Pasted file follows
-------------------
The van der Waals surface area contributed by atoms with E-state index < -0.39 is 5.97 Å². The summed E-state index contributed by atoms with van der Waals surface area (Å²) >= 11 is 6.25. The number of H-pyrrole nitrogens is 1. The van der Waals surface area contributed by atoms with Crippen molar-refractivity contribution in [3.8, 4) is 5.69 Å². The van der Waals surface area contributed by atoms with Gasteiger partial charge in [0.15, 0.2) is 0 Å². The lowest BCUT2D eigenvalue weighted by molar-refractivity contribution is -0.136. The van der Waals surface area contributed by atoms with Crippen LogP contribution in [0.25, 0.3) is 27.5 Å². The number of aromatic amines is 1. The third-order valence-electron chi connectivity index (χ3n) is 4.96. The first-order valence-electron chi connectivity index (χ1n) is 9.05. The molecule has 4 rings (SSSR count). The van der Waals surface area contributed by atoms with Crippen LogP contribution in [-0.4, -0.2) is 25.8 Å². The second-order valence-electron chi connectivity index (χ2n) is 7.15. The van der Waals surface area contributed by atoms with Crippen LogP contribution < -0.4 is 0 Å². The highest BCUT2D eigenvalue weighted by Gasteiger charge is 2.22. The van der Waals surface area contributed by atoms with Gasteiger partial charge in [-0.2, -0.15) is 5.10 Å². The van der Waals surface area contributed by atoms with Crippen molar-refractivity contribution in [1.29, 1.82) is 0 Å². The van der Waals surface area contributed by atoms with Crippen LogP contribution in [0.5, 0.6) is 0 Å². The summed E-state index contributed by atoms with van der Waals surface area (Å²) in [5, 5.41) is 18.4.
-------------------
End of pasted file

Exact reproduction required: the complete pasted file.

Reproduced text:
The van der Waals surface area contributed by atoms with E-state index < -0.39 is 5.97 Å². The summed E-state index contributed by atoms with van der Waals surface area (Å²) >= 11 is 6.25. The number of H-pyrrole nitrogens is 1. The van der Waals surface area contributed by atoms with Crippen molar-refractivity contribution in [3.8, 4) is 5.69 Å². The van der Waals surface area contributed by atoms with Gasteiger partial charge in [0.15, 0.2) is 0 Å². The lowest BCUT2D eigenvalue weighted by molar-refractivity contribution is -0.136. The van der Waals surface area contributed by atoms with Crippen LogP contribution in [0.25, 0.3) is 27.5 Å². The number of aromatic amines is 1. The third-order valence-electron chi connectivity index (χ3n) is 4.96. The first-order valence-electron chi connectivity index (χ1n) is 9.05. The molecule has 4 rings (SSSR count). The van der Waals surface area contributed by atoms with Crippen LogP contribution in [-0.4, -0.2) is 25.8 Å². The second-order valence-electron chi connectivity index (χ2n) is 7.15. The van der Waals surface area contributed by atoms with Crippen LogP contribution < -0.4 is 0 Å². The highest BCUT2D eigenvalue weighted by Gasteiger charge is 2.22. The van der Waals surface area contributed by atoms with Gasteiger partial charge in [-0.2, -0.15) is 5.10 Å². The van der Waals surface area contributed by atoms with Crippen molar-refractivity contribution in [1.29, 1.82) is 0 Å². The van der Waals surface area contributed by atoms with Crippen LogP contribution in [0.5, 0.6) is 0 Å². The summed E-state index contributed by atoms with van der Waals surface area (Å²) in [5, 5.41) is 18.4.